The enhanced optical transparency of the nanocomposite can be attributed to the broadband transmission resonances induced by the two dielectric layers. To reveal this effect, the net phase accumulation inside each dielectric layer, $ \varphi $, is calculated. The phase accumulation includes both the reflection phase shifts at the two interfaces and the propagation phase through the dielectric layer. A transmission resonance, which contributes to the enhanced optical transmittance, occurs when the aforementioned net phase accumulation equals multiples of 2π radians. As shown in Fig. 1f, a single transmission resonance inside the Al2O3 layer is located at free-space wavelength $ {\mathrm{\lambda }}_{0} $ = 474 nm, and several transmission resonances inside the Ta2O5 layer are located at $ {\mathrm{\lambda }}_{0} $ = 449, 572, and 707 nm, respectively. Owing to the low reflectance at both the top and bottom interfaces of each dielectric layer, the transmission resonances are weakly confined inside the cavity; thus, exhibit broad spectral bandwidths. Consequently, they overlap in the spectral domain, leading to a high and flat transmission spectrum of the nanocomposite.

      The nano-engineered composite-based flexible microwave antennas are fabricated by sequentially sputtering Ta2O5, Cu-doped Ag, and Al2O3 layers onto plastic substrates. The thicknesses and refractive indices of the deposited films are characterised using spectroscopic ellipsometry (see Experimental Section for details). The measured transmission spectrum of the sample is plotted in Fig. 1e (solid line), which corresponds well to the simulated curve and exhibits an averaged relative transmittance of 98.94 ± 0.24%. The associated L*a*b* values are calculated to be 98.61 ± 0.09, −0.50 ± 0.01, and 0.22 ± 0.03, respectively, which also agree well with numerically predicted values. The cited uncertainties represent one standard deviation from the measured data. In addition, the structure demonstrates exceptional mechanical flexibility, as shown in Fig. 1e, where the sheet resistance (Rsh) remains nearly unchanged after 800 bending cycles (bending radius: 0.25 inch). These characterization results confirm the superiority of our nanocomposite over existing transparent conductor materials for both flexible and rigid OTA applications in terms of electrical conductivity and optical transparency. A comparison of the critical parameters of different candidate materials is listed in Table 1. Notably, most of these candidate materials exhibit optical transmittance levels below or around 80%, limiting their suitability for applications requiring high optical transparency. Conversely, materials with higher transmittance typically compromise the electrical conductivity, potentially affecting the antenna gain and efficiency. Thus, simultaneously achieving high transparency and conductivity is challenging. However, our proposed nanocomposite structure exhibits exceptional performance, achieving a record-high transmittance level of up to 98.3% across a broad wavelength spectrum, while maintaining a comparatively low sheet resistance. This combination of properties renders it an ideal candidate for OTA applications.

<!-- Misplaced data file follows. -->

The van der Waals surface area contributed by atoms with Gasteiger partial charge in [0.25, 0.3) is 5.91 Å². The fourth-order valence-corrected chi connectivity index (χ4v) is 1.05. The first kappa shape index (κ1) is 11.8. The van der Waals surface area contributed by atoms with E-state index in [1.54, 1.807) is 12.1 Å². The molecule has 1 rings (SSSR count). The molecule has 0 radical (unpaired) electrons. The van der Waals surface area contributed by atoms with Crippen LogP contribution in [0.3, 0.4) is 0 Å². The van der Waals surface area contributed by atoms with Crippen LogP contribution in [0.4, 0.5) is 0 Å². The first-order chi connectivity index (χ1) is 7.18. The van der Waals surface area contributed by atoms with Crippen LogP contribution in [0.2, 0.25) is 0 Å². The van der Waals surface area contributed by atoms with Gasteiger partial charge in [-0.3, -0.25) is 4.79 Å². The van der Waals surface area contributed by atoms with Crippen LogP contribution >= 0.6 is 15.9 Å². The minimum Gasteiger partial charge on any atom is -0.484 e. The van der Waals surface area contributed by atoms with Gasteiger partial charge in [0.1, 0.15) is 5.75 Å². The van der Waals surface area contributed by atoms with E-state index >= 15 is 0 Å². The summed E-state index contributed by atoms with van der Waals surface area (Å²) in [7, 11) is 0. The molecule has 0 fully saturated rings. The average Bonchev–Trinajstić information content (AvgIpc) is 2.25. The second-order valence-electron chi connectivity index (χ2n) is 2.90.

Ref.MaterialSheet Resistance (Ω/sq)Measured Optical TransmittanceWavelength Range
      34Conductive polymer0.0862.5% (a. T.)@ 550 nm
      20ITO1572% (a. T.)380 – 750 nm
      20Metal mesh0.04869.8% (a. T.)380 – 750 nm
      19Metal mesh0.570% (a. T.)400 – 700 nm
      35Metal mesh0.1862.1% (a. T.)400 – 800 nm
      35Multilayer film2.5268.63% (a. T.)400 – 800 nm
      36Graphene1885% (a. T.)350 – 900 nm
      37Three-layer stacked graphene8090.4% (a. T.)@ 550 nm
      38FTO/ITO475% (a. T.)400 – 800 nm
      39AgNW8.585% (a. T.)@ 550 nm
      40Ag/Ti0.01759.2% (a. T.)400 – 800 nm
      40ITO/Ag/ITO5.0571.3% (a. T.)400 – 800 nm
      This workTa2O5/Cu-doped Ag/Al2O312.589.7% (a. T.)400 – 800 nm
      91.4% (a. T.)@ 550 nm
      98.3% (r. T.)400 – 800 nm
      (Notes: ‘a.T’ means absolute transmittance, and ‘r.T’ means relative transmittance over that of the substrate)

      Table 1.  Comparison of the key parameters of different candidate materials for OTA applications